• The relationship between Edith and Mary. I know it is there for the dramatic side of things and all that, but sheesh, how bitchy can you get with your sibling?!
  • The whole legal predicament – it is explained, but not as nicely and as smoothly as I would have liked, meaning I get the gist of it, but not too much the technicalities of it.
  • How totally self-centred Mary is, and how she spends far too much time listening to outside influences.
  • Thomas and Mrs O’Brien – two snakes if ever I saw them!

downton abbey season 1 mary and carson

GRADE 8.5I watched this once up until season three, then fell out with it, and decided a few months back to rewatch this and actually finish it this time around. I was particularly in the mood for something British. Naturally this ticked all the boxes, and I popped it in.

I was drawn in from the very first episode, no kidding. I love a good drama, and for a period setting and story, this was lovely. There were laughs, there were hard times, there were great relationships, there was some insane scheming, and there was character growth.

Typical of a show/book with such a massive array of characters, I was worried that I would forget them all, or not know how they all fit in. This is a normal fear when bombarded with so many people, especially seeing as how they were all introduced in the first episode basically. Getting to know Downton was a wonderful experience, and I am a big fan of the cast. Maggie Smith is a scene-stealer, of course, and her character of Cousin Violet is just immensely wonderful. She is so underhanded, so wealthy, so out of touch with how the rest of the world works, you cannot help but laugh at her. I particularly enjoyed her quip about weekends, and the competition/rivalry between her and Isobel is so worth watching. It is hilarious, and everyone is aware of it, some humour it, mostly because getting awkward doesn’t help. They are both immensely strong willed women. I also like how she is not as cold as you think, and sometimes she does particularly sweet things, but she does’t like to draw too much attention to it (such as when she relented and allowed Bill Molesley to win the flower fair).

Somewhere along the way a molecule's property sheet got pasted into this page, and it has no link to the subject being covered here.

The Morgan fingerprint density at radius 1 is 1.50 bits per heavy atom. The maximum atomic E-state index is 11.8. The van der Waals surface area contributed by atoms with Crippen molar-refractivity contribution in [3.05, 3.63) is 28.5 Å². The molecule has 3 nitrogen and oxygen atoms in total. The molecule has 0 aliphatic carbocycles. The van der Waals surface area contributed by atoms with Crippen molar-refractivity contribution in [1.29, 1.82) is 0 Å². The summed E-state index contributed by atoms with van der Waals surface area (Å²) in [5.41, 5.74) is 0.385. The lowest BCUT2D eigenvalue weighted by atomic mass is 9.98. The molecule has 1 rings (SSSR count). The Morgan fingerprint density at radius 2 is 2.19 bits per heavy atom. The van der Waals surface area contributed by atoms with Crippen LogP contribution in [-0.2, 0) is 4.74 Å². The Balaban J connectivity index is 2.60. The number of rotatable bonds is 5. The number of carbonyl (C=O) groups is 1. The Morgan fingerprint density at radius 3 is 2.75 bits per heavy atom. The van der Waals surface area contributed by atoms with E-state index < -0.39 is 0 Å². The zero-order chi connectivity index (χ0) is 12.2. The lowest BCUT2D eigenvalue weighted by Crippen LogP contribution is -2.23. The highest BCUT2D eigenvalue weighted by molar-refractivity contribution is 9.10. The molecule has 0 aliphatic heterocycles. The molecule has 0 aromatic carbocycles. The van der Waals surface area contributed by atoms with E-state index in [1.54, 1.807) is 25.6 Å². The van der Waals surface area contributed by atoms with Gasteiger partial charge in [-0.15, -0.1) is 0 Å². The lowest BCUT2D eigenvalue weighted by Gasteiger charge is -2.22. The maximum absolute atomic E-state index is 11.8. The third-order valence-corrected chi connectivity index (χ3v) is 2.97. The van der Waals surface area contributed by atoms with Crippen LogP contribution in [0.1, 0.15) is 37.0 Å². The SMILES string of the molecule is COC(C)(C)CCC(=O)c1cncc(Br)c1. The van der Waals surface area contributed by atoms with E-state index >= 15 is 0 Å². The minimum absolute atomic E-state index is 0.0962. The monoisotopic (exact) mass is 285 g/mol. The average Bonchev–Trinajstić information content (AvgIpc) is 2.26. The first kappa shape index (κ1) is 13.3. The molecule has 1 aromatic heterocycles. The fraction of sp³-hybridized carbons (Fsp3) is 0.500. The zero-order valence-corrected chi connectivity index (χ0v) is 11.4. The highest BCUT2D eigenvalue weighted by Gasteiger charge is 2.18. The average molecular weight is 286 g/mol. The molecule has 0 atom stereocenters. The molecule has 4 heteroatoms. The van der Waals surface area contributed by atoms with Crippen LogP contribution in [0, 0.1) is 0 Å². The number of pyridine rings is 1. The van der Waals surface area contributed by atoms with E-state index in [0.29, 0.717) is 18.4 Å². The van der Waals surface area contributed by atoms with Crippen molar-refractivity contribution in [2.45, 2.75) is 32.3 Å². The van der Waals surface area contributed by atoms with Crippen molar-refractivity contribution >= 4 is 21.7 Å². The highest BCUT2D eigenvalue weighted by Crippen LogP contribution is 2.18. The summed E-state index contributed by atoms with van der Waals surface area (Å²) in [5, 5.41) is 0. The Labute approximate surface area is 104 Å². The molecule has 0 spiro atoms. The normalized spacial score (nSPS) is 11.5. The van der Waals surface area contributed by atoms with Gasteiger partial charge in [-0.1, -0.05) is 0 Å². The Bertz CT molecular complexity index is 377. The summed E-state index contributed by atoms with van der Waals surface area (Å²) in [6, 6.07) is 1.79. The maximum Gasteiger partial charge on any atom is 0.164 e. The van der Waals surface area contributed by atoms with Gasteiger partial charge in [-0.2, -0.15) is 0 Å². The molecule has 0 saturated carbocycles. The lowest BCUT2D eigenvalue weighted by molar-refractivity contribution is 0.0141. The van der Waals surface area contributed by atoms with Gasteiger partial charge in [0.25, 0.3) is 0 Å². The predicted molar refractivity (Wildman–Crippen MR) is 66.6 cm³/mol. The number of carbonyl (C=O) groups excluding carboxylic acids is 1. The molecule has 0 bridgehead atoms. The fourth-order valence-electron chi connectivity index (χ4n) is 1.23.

Then there is Matthew Crawley. I cannot lie and say I did not fall deeply in love with his character. He was more in tune with reality, solidly middle class, not dismissive like the rest of the Crawley clan, smart as a whip and simply gorgeous. He was just… different, and I liked that. Not to mention that I think Dan Stevens is absolutely super hot, and he was adorable here (just look at his relationship with Molesley after he realises how the food chain works). Jessica Brown-Findlay was another actress I was very happy to see. I think she is beautiful, and her character of Sybil is wonderful – strong-willed, cheeky, a feminist to the core, and helpful. She is also more genuine than the rest of the family seems to be, such a free spirit. I must admit, I loved watching her be all rebellious, and thought that her and Tom Branson were so sweet together.

Bates was another character I deeply admired. He was loyal and genuine and such an honest man, and he would not shift blame. When he started he was treated so badly, and it actually hurt to watch, but eventually commanded the respect of just about everyone, and that was great. Also, I liked how he had served with Lord Robert Crawley in the war, and everyone treats him terribly and dismissively and he was actually friends with Robert, and it changes things when the rest of the servants realise this. He doesn’t use connections/relations with people to get ahead, however, and will never take anyone down with him maliciously, no matter what. Thomas and Mrs O’Brien irritated me, they were such forces of evil! T

he distinct portrayal of how times are different and cultural mores and norms that have differed is something I thoroughly enjoy watching, too. Wow, there is so much going on in this show actually that I am not sure how to address it all. I don’t want to leave anything out, but there is just too much that is right with this! Obviously this means that if you have not yet watched this, you should rectify that immediately. 

downton abbey put that in your pipe and smoke it

Rapid Review: The Invitation (2015)


“Forgiveness doesn’t have to wait. I’m free to forgive myself and so are you. It’s a beautiful thing. It really is.”
– Pruitt

SYNOPSIS: While attending a dinner party at his former home, a man thinks his ex-wife and her new husband have sinister intentions for their guests. – via IMDB